Wednesday, October 27, 2010

Embedded Software Risk Areas -- Architecture

Series Intro: this is one of a series of posts summarizing the different red flag areas I've encountered in more than a decade of doing design reviews of industry embedded system software projects. You can read more about the study here. If one of these bullets applies to your project, you should consider whether that presents undue risk to project success (whether it does or not depends upon your specific project and goals). The results of this study inspired the chapters in my book.

Here are the Architecture red flags:
  • No defined software architecture
There is no picture showing the system’s software architecture. (Many such pictures might be useful depending upon the context – but often there is no picture at all.) Ill defined architectures often lead to poor designs and poor quality code.
  • No message dictionary for embedded network
There is no list of the messages, payloads, timing, and other aspects of messages being sent on an embedded real time network such as CAN. As a result, there is no basis for analysis of real time network performance and optimization of message traffic.
  • Poor modularity of code
The design has poorly chosen interfaces and poorly decomposed functionality, resulting in high coupling, poor cohesion, and overly long modules. In particular, interrupt service routines are often too big and mask interrupts for too long. The result is often increased risk of software defects due to increased complexity.

Thursday, October 21, 2010

Embedded Software Risk Areas -- Design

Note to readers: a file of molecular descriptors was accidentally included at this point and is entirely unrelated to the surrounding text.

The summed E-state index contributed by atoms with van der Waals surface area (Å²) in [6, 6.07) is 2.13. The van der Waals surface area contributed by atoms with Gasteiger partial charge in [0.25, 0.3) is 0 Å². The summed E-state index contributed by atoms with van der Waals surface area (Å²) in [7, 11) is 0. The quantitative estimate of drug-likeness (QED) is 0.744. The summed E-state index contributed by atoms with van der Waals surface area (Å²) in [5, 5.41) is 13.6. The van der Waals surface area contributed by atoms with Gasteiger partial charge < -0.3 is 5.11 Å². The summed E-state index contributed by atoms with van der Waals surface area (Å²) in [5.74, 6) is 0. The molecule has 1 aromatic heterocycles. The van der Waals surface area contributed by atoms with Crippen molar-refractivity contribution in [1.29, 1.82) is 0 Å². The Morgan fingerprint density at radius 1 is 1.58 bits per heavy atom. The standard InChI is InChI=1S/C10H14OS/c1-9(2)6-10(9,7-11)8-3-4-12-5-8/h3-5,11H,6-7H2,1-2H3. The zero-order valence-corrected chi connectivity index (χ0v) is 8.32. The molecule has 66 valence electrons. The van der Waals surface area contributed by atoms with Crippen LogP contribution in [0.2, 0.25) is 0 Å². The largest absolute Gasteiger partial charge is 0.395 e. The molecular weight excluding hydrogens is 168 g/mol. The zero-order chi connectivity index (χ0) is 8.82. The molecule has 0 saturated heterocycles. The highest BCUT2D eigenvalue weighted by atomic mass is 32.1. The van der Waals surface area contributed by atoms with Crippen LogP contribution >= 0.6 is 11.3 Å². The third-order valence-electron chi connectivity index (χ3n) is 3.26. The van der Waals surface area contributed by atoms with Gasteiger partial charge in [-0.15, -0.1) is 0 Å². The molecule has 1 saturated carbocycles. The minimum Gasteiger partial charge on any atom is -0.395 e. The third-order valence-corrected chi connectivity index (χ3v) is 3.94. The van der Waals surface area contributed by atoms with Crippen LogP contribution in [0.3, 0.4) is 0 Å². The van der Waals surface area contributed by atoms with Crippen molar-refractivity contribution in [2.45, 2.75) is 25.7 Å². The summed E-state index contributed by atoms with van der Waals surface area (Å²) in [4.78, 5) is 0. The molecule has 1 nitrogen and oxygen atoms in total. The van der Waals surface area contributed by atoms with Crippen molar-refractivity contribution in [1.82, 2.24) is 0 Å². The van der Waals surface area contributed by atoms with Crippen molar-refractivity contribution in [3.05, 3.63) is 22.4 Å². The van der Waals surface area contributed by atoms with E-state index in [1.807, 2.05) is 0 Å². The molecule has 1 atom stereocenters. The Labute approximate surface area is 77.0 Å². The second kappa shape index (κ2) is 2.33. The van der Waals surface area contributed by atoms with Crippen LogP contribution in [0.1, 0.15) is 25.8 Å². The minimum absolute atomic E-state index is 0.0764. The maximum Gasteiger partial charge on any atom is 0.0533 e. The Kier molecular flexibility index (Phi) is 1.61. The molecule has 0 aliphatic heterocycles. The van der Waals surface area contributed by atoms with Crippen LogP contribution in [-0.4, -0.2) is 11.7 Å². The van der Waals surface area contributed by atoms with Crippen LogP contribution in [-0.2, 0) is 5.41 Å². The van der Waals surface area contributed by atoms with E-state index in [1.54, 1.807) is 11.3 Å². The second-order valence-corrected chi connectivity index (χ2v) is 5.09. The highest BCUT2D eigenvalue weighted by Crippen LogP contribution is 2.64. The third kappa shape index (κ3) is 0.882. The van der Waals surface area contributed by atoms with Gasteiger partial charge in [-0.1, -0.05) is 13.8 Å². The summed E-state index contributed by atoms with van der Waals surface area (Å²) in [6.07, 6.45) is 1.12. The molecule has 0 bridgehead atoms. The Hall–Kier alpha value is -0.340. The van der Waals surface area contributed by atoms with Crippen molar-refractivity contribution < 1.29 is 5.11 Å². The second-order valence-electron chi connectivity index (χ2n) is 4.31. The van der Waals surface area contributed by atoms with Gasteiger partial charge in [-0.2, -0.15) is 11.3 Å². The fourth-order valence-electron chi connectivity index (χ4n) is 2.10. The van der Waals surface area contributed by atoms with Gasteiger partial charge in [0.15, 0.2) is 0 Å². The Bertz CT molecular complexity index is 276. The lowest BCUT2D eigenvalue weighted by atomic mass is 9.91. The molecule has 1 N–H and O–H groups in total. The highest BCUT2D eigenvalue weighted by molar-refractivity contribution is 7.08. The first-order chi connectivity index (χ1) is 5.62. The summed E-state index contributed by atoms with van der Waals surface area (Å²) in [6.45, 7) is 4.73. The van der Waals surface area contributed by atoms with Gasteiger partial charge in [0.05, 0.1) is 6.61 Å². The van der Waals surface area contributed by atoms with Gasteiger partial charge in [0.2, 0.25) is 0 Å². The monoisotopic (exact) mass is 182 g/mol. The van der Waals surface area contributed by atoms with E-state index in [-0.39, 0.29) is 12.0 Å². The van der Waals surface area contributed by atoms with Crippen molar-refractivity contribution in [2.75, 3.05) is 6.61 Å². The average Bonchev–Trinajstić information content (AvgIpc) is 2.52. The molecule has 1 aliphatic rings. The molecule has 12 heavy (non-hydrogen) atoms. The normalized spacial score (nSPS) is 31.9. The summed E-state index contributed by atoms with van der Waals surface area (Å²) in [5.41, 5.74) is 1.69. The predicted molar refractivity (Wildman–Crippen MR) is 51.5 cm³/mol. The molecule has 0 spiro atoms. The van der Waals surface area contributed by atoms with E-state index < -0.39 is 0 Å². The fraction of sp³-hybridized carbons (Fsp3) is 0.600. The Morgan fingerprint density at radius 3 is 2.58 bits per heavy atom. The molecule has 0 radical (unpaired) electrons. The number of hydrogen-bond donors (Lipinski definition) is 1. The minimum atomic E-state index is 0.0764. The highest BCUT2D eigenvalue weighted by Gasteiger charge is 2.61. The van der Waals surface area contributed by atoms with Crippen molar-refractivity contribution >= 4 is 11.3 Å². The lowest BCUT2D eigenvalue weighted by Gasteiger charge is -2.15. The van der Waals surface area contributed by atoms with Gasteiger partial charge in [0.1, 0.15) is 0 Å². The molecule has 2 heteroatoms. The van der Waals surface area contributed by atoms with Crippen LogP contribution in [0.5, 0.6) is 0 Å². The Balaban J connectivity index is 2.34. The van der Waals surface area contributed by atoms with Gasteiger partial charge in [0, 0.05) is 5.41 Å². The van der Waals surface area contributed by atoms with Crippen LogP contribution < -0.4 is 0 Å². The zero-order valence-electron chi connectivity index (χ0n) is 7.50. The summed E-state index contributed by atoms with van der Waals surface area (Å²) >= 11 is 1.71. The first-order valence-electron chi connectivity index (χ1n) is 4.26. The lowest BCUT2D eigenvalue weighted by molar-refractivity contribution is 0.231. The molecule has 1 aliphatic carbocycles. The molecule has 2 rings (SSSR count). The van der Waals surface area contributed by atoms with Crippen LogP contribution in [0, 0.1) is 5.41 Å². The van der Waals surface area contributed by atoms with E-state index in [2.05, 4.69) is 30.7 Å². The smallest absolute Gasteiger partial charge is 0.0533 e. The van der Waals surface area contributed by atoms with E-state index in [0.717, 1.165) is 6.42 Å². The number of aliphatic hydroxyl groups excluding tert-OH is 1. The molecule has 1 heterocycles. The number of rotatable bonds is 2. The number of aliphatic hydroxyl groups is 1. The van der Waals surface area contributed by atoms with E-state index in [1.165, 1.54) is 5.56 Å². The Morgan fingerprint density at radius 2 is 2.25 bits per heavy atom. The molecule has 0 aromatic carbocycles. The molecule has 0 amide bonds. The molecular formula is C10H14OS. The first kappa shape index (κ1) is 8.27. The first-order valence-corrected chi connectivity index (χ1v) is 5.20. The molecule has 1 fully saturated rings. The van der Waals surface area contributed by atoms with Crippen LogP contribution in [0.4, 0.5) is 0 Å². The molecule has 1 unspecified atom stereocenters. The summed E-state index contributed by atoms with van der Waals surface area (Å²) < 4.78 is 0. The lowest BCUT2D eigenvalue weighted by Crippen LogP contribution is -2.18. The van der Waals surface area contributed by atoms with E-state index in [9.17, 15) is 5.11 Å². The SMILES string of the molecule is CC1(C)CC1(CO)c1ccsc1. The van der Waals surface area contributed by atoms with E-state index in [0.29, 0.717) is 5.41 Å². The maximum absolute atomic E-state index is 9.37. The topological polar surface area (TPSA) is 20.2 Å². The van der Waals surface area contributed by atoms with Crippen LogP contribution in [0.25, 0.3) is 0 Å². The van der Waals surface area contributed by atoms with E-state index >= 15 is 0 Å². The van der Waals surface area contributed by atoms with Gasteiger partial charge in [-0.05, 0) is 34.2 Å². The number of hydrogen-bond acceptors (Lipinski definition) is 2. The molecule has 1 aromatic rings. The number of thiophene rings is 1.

Series Intro: this is one of a series of posts summarizing the different red flag areas I've encountered in more than a decade of doing design reviews of industry embedded system software projects. You can read more about the study here. If one of these bullets applies to your project, you should consider whether that presents undue risk to project success (whether it does or not depends upon your specific project and goals). The results of this study inspired the chapters in my book.

Here are the Design red flags:
  • Design is skipped or is created after code is written
Developers create the design (usually in their heads) as they are writing the code instead of designing each module before that module is implemented. The design might be written down after code is written, but usually there is no written design. As a result, the structure of the implementation is messier than it ought to be.
  • Flowcharts are used when statecharts would be more appropriate
Flowcharts are used to represent designs for functions that are inherently state-based or modal and would be better represented using a state machine design abstraction. Associated code usually has deeply nested, repetitive “if” condition clauses to determine what state the system is in, rather than having an explicit state variable used to control a case statement structure in the implementation. The result is code that is significantly more bug prone code and difficult to understand than code based on a state-machine based design.
  • No real time schedule analysis
There is no methodical approach to real time scheduling. Typically an ad hoc approach to real time scheduling is used, frequently featuring conditional execution of some tasks depending upon system load. Testing rather than an analytic approach is used to ensure real time deadlines will be met. Often there is no sure way to know if worst case timing has been experienced during such testing, and there is risk that deadlines will be missed during system operation.